Worryingly, as this post on Ireland After NAMAputs it, there is a massive disinvestment in our whole education system:

At the same time that billions of euro are being pumped into propping up the banking and property sectors, there is presently underway a massive disinvestment from the education system – core budgets are being drastically trimmed, staff are being cut, supports slashed, capital programmes terminated, research funds hacked, etc.  And this is despite the fact that the the OECD reports that Ireland, pre-the crash, was one of the lowest spenders per capita on research and development, and on education in general, with very large teacher-student ratios and weak support infrastructure (see paras 18 and 23; Tables 4 and 7; also see here).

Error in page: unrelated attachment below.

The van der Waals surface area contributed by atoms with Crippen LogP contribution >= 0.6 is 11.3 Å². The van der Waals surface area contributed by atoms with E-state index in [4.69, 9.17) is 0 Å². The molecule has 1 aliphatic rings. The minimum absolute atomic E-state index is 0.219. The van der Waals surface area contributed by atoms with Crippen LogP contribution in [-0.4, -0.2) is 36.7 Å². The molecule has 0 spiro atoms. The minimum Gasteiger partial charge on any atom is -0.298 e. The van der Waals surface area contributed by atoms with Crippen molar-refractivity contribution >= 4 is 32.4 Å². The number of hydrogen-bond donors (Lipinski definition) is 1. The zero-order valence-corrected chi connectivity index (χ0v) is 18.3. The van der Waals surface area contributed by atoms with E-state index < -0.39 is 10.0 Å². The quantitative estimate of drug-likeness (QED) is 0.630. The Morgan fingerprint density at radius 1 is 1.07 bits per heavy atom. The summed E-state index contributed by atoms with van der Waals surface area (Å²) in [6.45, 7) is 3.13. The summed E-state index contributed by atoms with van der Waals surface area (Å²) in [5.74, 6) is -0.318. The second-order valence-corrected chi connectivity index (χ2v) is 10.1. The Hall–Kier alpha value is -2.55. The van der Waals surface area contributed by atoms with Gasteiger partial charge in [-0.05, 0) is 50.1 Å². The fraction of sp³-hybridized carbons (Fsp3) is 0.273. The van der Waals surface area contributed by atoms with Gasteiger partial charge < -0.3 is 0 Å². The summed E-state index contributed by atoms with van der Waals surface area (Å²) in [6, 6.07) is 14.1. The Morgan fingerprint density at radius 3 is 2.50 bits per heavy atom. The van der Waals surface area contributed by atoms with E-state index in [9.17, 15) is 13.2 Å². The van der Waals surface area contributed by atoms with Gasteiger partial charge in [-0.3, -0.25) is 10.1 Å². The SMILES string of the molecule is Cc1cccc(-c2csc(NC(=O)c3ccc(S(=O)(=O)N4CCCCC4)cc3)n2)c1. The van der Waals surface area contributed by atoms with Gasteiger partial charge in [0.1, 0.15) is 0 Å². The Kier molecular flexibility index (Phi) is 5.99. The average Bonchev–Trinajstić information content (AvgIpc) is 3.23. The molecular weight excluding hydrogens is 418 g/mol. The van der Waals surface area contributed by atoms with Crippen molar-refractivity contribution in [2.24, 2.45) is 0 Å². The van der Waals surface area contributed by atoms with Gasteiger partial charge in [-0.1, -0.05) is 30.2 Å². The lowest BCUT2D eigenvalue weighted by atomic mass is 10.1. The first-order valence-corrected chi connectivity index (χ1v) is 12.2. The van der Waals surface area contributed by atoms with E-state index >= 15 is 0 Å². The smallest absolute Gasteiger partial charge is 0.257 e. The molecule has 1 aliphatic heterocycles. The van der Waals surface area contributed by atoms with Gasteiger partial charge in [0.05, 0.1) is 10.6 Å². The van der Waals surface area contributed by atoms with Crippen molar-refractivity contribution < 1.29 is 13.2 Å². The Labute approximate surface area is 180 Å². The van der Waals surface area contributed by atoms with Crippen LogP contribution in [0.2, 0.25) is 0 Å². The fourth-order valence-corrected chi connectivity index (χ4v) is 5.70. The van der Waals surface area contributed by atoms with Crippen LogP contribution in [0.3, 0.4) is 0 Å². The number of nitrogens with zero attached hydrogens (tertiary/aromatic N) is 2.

Salaries soar for heads of British universities | Education | The Guardian

March 15, 2010 Leave a comment

Salaries soar for heads of British universities | Education | The Guardian.

Some quotes:

The income of thousands of the most senior British academics has soared over the past decade, far outstripping growth in average lecturers’ pay, according to a Guardian inquiry.

More than 80 university heads, generally known as vice-chancellors, now earn more than the prime minister, and some have seen their annual earnings double or even triple in 10 years. Some got 15% or 20% pay rises last year alone, compared with a 45.7% rise over 10 years for average higher education teaching professionals.

The hightest-paid VC gets £474,000, and 19 get more than £300,000, including employer pension contributions.

And